Flight 1936-08
FOR TRUNK ROUTES. Douglas DC-3 monoplanes have been ordered by American Airlines, United Airlines, K.L.M. and T.W.A. For night operation, when the machine is usually known as the D.S.T. (Douglas Sleeper Transport), sleeping accommodation for up to fourteen passengers is provided. By day there are seats for twenty-four. The new Wright Cyclone Model G or the Pratt and Whitney Twin Wasp engines are variously specified. With Cyclone G2s, which are supercharged to give 850 h.p. at 5,800 feet the maximum speed is 213 m.p.h. The cruising speed at 10,000 ft. is 180 m.p.h. Structurally the machine is similar to the well-established D.C.2. Externally it may be distinguished from that machine by forward continuation of the fin.
The famous French pilot Detroyat with the new Morane Saulnier 405 fighter, which has the very latest Hispano Y canon engine.
THREE-PLACE, THREE-PURPOSE. The first photograph of the new three-seater Potez 63 monoplane planned for fighting, bombing and observation. Two 670 h.p. two-row Hispanos are fitted and are believed to give a maximum speed of the order of 300 m.p.h. Basically the machine may be regarded as being in the same category as our Bristol Blenheim now in production for R.A.F. squadrons. So far as is known no order for the Potez has yet been placed by France.
Winner, second and co-third in the competition : In the cockpit of the Hawk Major is Miss Moore, while below can be seen Mrs. Fisher and Miss Hughes, who tied with Mrs. Macdonald for third place.
The ultimate winner is flagged off: Mr. George Reynolds and the Hawk Speed Six, flown by Mr. Humble.
The unlucky ones: Mr. J. M. Bickerton and Mr. E. F. Walter who finished first and second in the race, but were disqualified on a technical point at the Yeadon control.
PERFORMING MICE: An amusing snapshot from behind a Zwicky refuelling unit at Biggin Hill, with Bulldogs of No. 32 Squadron which took part in the Exercises.
The new Bristol controllable cowling closed and open. The installation illustrated is on the Mercury engine of a Bulldog IV single-seater fighter used for experimental work.
Four Seversky models gathered together at Farmingdale, Long Island, U.S.A., illustrate the persistence of the family likeness. From left to right are the new amphibian two-seater fighter (three of these have already been delivered to the Colombian Government); a landplane version of the machine on which Major de Seversky, its designer, established the world's amphibian speed record with 230.03 m.p.h.; the 1,000 h.p. Twin-Wasp-powered fighter ordered in quantity by the U.S. Army Air Corps; and the basic trainer for the same service.
Mr. Brie initiates the uninitiated with the C.30 Autogiro. A number of people made flights in this machine later in the afternoon. Three of the many visiting machines may be seen below.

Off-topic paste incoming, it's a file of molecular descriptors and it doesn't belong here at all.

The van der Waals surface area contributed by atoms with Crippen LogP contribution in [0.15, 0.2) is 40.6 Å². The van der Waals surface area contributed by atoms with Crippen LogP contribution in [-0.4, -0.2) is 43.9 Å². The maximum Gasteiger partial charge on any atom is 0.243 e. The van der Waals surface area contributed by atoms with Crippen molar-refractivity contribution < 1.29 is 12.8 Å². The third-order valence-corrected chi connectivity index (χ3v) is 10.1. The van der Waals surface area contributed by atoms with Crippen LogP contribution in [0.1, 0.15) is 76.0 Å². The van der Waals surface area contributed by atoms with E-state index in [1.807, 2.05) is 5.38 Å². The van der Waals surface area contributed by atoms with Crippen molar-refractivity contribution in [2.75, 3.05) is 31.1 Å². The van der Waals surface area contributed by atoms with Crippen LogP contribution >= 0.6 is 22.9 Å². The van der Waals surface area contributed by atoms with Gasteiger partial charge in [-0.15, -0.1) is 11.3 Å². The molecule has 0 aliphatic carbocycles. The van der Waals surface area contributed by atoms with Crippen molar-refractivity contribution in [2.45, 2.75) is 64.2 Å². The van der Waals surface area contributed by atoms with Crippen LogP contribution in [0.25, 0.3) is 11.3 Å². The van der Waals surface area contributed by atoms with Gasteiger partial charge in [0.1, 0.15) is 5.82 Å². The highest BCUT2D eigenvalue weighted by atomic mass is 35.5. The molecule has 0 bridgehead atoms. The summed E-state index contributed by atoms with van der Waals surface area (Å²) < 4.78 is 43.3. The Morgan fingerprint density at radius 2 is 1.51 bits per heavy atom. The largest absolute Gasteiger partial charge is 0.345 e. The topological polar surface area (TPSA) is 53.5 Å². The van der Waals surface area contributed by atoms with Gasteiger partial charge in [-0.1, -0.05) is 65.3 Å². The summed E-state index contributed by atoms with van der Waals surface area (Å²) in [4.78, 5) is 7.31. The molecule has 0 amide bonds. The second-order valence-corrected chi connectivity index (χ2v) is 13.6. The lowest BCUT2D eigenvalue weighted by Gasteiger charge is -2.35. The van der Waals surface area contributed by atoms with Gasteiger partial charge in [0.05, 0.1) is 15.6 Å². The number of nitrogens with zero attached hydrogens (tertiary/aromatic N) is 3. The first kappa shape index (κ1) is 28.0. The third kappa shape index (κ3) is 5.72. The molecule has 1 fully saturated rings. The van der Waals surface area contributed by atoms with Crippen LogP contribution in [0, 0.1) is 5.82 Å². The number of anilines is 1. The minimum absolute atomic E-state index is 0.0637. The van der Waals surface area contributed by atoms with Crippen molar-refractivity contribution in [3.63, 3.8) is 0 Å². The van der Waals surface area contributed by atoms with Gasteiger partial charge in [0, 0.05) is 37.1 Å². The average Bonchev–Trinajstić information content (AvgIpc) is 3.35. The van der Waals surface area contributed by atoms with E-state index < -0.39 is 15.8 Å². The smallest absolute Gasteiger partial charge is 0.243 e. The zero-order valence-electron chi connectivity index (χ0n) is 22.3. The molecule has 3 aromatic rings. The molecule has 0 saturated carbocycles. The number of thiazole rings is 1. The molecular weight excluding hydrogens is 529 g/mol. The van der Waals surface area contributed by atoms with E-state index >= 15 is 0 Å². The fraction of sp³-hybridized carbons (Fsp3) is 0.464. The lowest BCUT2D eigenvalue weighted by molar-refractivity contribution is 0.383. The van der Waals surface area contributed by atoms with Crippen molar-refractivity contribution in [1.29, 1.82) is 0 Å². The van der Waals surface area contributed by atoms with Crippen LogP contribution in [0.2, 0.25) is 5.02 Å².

THE GRASP OF STEEL: A Gloster Gauntlet of No. 111 (Fighter) Squadron about to take oft from Biggin Hill to intercept air-exercise raiders.
ALERT: A fine study of Gauntlets of No. 111 (Fighter) Squadron at Biggin Hill being prepared to intercept a raid during last week's Air Exercises.
OPERATIONAL HEIGHT. Hawker Hind light bombers are now well established as Service equipment. Their engines - Rolls-Royce Kestrel Vs, which give a maximum of 640 at 14,000 ft. - permit them to operate efficiently at high altitudes where they can attain speeds up to 200 m.p.h. This "shot," secured during the recent exercises, depicts Hinds of No. 104 Squadron. Note, incidentally, the new "kidney" type exhausts and the "cut-away" gunners cockpits as on the Demon two-seater fighter.
Another striking photograph from the German seaplane school.
Seen on the trip: French Naval seaplane being refuelled at Duala, French Cameroons.
An enlightening view of the new Vought scout bomber with Pratt and Whitney Twin Wasp Junior engine and constant-speed airscrew.
Keepers of the Pax Britannica: Vickers Valentias over the citadel of Cairo.
1 апреля 1935г.: авиакомпания "Swissair" открывает первый регулярный рейс в Соединенное Королевство из Цюриха в Кройдон, графство Сюррей, через Базель. Линию обслуживали самолеты Douglas DC-2, на фотографии три из
них у пассажирского терминала в Кройдоне.
THE HOLIDAY RUSH: An unusual sight at Croydon on a recent Saturday, when the Swissair Douglases carried a record amount of traffic between London and Switzerland.
GERMANY'S BIGGEST: Two years ago the site of the new Frankfurt airport, opened on July 8th by General der Flieger Erhard Milch, was virgin forest. This photograph shows the terminal building and something of the scene at the opening ceremony, with a Heinkel He 70 in the foreground.
INSTRUCTIONAL FLEET: Now that the London Aeroplane Club have obtained their new D.H. Dragonfly for twin-engined training their instructional fleet is one of the most complete in the country. In this Flight photograph there will be seen the Dragonfly, two Hornet Moths and five of the six Tiger Moths. In the foreground (though not to be recognised) are Messrs. Rodwell, Harris, Goodyear and Maclaren, respectively secretary, chief instructor and assistant instructors.
A general view of the scene at the Eastbourne Club's "At Home" immediately prior to the prize-giving, with some of the club members and guests in the tea enclosure and the Monospar Ambulance on the left.
F/O. Stodart comes in to land with the Luton Buzzard. The split flaps can be seen in their fully down position.
The clean and handsome lines of the Buzzard are obvious in this view, which also shows that the fuselage is almost parallel from engine to tail.
The designer, Capt. C. H. Latimer-Needham, in the cockpit of the Buzzard. The machine can be flown comfortably without helmet or goggles.